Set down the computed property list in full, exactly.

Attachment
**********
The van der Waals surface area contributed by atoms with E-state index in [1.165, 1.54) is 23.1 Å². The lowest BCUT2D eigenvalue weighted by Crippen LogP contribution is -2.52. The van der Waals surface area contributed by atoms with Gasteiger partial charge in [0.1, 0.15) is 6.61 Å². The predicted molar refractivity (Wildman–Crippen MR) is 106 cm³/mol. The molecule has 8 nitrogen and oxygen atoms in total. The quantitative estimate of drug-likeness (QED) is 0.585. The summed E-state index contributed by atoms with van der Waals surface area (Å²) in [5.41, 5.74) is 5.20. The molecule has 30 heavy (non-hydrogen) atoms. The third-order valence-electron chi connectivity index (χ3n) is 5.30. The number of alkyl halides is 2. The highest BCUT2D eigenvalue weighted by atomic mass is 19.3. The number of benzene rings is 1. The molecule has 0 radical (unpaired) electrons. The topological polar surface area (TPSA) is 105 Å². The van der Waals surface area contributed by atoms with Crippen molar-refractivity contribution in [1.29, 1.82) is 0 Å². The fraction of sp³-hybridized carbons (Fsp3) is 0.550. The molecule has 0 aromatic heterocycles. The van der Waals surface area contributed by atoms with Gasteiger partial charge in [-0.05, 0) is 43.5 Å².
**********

The van der Waals surface area contributed by atoms with E-state index in [1.165, 1.54) is 23.1 Å². The lowest BCUT2D eigenvalue weighted by Crippen LogP contribution is -2.52. The van der Waals surface area contributed by atoms with Gasteiger partial charge in [0.1, 0.15) is 6.61 Å². The predicted molar refractivity (Wildman–Crippen MR) is 106 cm³/mol. The molecule has 8 nitrogen and oxygen atoms in total. The quantitative estimate of drug-likeness (QED) is 0.585. The summed E-state index contributed by atoms with van der Waals surface area (Å²) in [5.41, 5.74) is 5.20. The molecule has 30 heavy (non-hydrogen) atoms. The third-order valence-electron chi connectivity index (χ3n) is 5.30. The number of alkyl halides is 2. The highest BCUT2D eigenvalue weighted by atomic mass is 19.3. The number of benzene rings is 1. The molecule has 0 radical (unpaired) electrons. The topological polar surface area (TPSA) is 105 Å². The van der Waals surface area contributed by atoms with Crippen molar-refractivity contribution in [1.29, 1.82) is 0 Å². The fraction of sp³-hybridized carbons (Fsp3) is 0.550. The molecule has 0 aromatic heterocycles. The van der Waals surface area contributed by atoms with Gasteiger partial charge in [-0.05, 0) is 43.5 Å².